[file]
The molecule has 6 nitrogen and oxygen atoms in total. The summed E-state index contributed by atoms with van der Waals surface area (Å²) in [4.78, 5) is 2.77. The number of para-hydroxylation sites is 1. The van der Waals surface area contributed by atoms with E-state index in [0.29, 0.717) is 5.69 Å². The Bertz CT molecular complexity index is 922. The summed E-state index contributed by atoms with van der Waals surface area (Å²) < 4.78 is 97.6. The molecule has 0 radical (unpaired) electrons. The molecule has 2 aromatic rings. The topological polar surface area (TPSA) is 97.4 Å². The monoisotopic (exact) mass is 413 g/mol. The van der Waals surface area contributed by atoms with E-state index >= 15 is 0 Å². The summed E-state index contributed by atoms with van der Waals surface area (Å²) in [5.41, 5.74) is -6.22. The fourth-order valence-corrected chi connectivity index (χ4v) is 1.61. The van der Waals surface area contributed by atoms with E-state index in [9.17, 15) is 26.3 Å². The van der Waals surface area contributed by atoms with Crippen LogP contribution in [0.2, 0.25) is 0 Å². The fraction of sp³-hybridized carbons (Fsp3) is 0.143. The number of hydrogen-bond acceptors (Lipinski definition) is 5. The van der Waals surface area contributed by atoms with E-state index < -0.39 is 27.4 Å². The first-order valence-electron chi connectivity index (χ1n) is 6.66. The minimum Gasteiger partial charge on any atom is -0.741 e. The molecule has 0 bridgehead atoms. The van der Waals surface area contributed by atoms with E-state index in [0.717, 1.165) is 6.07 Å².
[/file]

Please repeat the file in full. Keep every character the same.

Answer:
The molecule has 6 nitrogen and oxygen atoms in total. The summed E-state index contributed by atoms with van der Waals surface area (Å²) in [4.78, 5) is 2.77. The number of para-hydroxylation sites is 1. The van der Waals surface area contributed by atoms with E-state index in [0.29, 0.717) is 5.69 Å². The Bertz CT molecular complexity index is 922. The summed E-state index contributed by atoms with van der Waals surface area (Å²) < 4.78 is 97.6. The molecule has 0 radical (unpaired) electrons. The molecule has 2 aromatic rings. The topological polar surface area (TPSA) is 97.4 Å². The monoisotopic (exact) mass is 413 g/mol. The van der Waals surface area contributed by atoms with E-state index >= 15 is 0 Å². The summed E-state index contributed by atoms with van der Waals surface area (Å²) in [5.41, 5.74) is -6.22. The fourth-order valence-corrected chi connectivity index (χ4v) is 1.61. The van der Waals surface area contributed by atoms with E-state index in [9.17, 15) is 26.3 Å². The van der Waals surface area contributed by atoms with Crippen LogP contribution in [0.2, 0.25) is 0 Å². The fraction of sp³-hybridized carbons (Fsp3) is 0.143. The number of hydrogen-bond acceptors (Lipinski definition) is 5. The van der Waals surface area contributed by atoms with E-state index < -0.39 is 27.4 Å². The first-order valence-electron chi connectivity index (χ1n) is 6.66. The minimum Gasteiger partial charge on any atom is -0.741 e. The molecule has 0 bridgehead atoms. The van der Waals surface area contributed by atoms with E-state index in [0.717, 1.165) is 6.07 Å².